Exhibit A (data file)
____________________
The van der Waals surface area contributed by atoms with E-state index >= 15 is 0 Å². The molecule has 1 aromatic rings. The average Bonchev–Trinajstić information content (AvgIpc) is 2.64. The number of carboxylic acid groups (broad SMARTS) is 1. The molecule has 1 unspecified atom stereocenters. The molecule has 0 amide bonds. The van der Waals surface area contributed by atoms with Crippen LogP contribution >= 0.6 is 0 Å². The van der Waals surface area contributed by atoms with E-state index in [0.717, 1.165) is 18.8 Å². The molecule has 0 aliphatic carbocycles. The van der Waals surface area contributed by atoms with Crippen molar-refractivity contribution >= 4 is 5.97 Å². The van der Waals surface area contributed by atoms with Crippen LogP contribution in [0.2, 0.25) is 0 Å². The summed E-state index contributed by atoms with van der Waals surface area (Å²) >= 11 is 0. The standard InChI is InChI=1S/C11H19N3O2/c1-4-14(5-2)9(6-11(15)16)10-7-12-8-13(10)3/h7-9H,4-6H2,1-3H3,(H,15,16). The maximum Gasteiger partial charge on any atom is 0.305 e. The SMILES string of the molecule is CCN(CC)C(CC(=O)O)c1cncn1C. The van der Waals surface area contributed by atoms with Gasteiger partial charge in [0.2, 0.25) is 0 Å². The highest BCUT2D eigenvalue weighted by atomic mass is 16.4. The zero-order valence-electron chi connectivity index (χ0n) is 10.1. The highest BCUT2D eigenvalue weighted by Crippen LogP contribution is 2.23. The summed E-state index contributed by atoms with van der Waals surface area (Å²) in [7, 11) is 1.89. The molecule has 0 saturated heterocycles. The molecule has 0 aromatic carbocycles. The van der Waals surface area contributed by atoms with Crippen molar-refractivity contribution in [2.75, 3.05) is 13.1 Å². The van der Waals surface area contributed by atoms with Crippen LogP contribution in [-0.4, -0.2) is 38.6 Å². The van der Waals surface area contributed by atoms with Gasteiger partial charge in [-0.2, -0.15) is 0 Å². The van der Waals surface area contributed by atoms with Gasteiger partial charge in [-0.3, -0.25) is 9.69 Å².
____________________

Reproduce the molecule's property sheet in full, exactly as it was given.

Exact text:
The van der Waals surface area contributed by atoms with E-state index >= 15 is 0 Å². The molecule has 1 aromatic rings. The average Bonchev–Trinajstić information content (AvgIpc) is 2.64. The number of carboxylic acid groups (broad SMARTS) is 1. The molecule has 1 unspecified atom stereocenters. The molecule has 0 amide bonds. The van der Waals surface area contributed by atoms with Crippen LogP contribution >= 0.6 is 0 Å². The van der Waals surface area contributed by atoms with E-state index in [0.717, 1.165) is 18.8 Å². The molecule has 0 aliphatic carbocycles. The van der Waals surface area contributed by atoms with Crippen molar-refractivity contribution >= 4 is 5.97 Å². The van der Waals surface area contributed by atoms with Crippen LogP contribution in [0.2, 0.25) is 0 Å². The summed E-state index contributed by atoms with van der Waals surface area (Å²) >= 11 is 0. The standard InChI is InChI=1S/C11H19N3O2/c1-4-14(5-2)9(6-11(15)16)10-7-12-8-13(10)3/h7-9H,4-6H2,1-3H3,(H,15,16). The maximum Gasteiger partial charge on any atom is 0.305 e. The SMILES string of the molecule is CCN(CC)C(CC(=O)O)c1cncn1C. The van der Waals surface area contributed by atoms with Gasteiger partial charge in [0.2, 0.25) is 0 Å². The highest BCUT2D eigenvalue weighted by atomic mass is 16.4. The zero-order valence-electron chi connectivity index (χ0n) is 10.1. The highest BCUT2D eigenvalue weighted by Crippen LogP contribution is 2.23. The summed E-state index contributed by atoms with van der Waals surface area (Å²) in [7, 11) is 1.89. The molecule has 0 saturated heterocycles. The molecule has 0 aromatic carbocycles. The van der Waals surface area contributed by atoms with Crippen molar-refractivity contribution in [2.75, 3.05) is 13.1 Å². The van der Waals surface area contributed by atoms with Crippen LogP contribution in [-0.4, -0.2) is 38.6 Å². The van der Waals surface area contributed by atoms with Gasteiger partial charge in [-0.2, -0.15) is 0 Å². The van der Waals surface area contributed by atoms with Gasteiger partial charge in [-0.3, -0.25) is 9.69 Å².